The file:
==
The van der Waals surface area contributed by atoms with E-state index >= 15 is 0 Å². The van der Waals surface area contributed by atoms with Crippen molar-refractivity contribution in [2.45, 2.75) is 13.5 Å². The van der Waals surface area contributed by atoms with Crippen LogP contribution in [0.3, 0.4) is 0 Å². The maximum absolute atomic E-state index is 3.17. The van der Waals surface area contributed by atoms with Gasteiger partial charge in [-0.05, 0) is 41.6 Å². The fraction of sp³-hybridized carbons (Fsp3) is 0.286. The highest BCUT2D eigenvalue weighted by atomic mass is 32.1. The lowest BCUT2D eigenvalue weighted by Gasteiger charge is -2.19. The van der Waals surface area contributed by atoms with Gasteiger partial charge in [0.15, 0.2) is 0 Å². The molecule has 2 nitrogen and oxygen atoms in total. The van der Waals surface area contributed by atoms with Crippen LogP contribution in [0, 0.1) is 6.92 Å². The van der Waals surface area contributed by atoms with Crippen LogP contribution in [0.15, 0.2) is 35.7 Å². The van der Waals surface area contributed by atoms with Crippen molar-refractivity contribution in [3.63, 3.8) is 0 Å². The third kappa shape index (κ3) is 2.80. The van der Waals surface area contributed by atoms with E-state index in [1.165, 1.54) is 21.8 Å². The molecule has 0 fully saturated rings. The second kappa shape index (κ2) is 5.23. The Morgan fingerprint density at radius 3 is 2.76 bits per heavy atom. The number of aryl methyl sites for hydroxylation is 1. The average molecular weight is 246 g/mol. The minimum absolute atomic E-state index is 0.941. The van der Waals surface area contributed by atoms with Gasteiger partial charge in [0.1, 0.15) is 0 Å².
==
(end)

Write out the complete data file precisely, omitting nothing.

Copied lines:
The van der Waals surface area contributed by atoms with E-state index >= 15 is 0 Å². The van der Waals surface area contributed by atoms with Crippen molar-refractivity contribution in [2.45, 2.75) is 13.5 Å². The van der Waals surface area contributed by atoms with Crippen LogP contribution in [0.3, 0.4) is 0 Å². The maximum absolute atomic E-state index is 3.17. The van der Waals surface area contributed by atoms with Gasteiger partial charge in [-0.05, 0) is 41.6 Å². The fraction of sp³-hybridized carbons (Fsp3) is 0.286. The highest BCUT2D eigenvalue weighted by atomic mass is 32.1. The lowest BCUT2D eigenvalue weighted by Gasteiger charge is -2.19. The van der Waals surface area contributed by atoms with Gasteiger partial charge in [0.15, 0.2) is 0 Å². The molecule has 2 nitrogen and oxygen atoms in total. The van der Waals surface area contributed by atoms with Crippen LogP contribution in [0, 0.1) is 6.92 Å². The van der Waals surface area contributed by atoms with Crippen LogP contribution in [0.15, 0.2) is 35.7 Å². The van der Waals surface area contributed by atoms with Crippen molar-refractivity contribution in [3.63, 3.8) is 0 Å². The third kappa shape index (κ3) is 2.80. The van der Waals surface area contributed by atoms with E-state index in [1.165, 1.54) is 21.8 Å². The molecule has 0 fully saturated rings. The second kappa shape index (κ2) is 5.23. The Morgan fingerprint density at radius 3 is 2.76 bits per heavy atom. The number of aryl methyl sites for hydroxylation is 1. The average molecular weight is 246 g/mol. The minimum absolute atomic E-state index is 0.941. The van der Waals surface area contributed by atoms with Gasteiger partial charge in [0.1, 0.15) is 0 Å².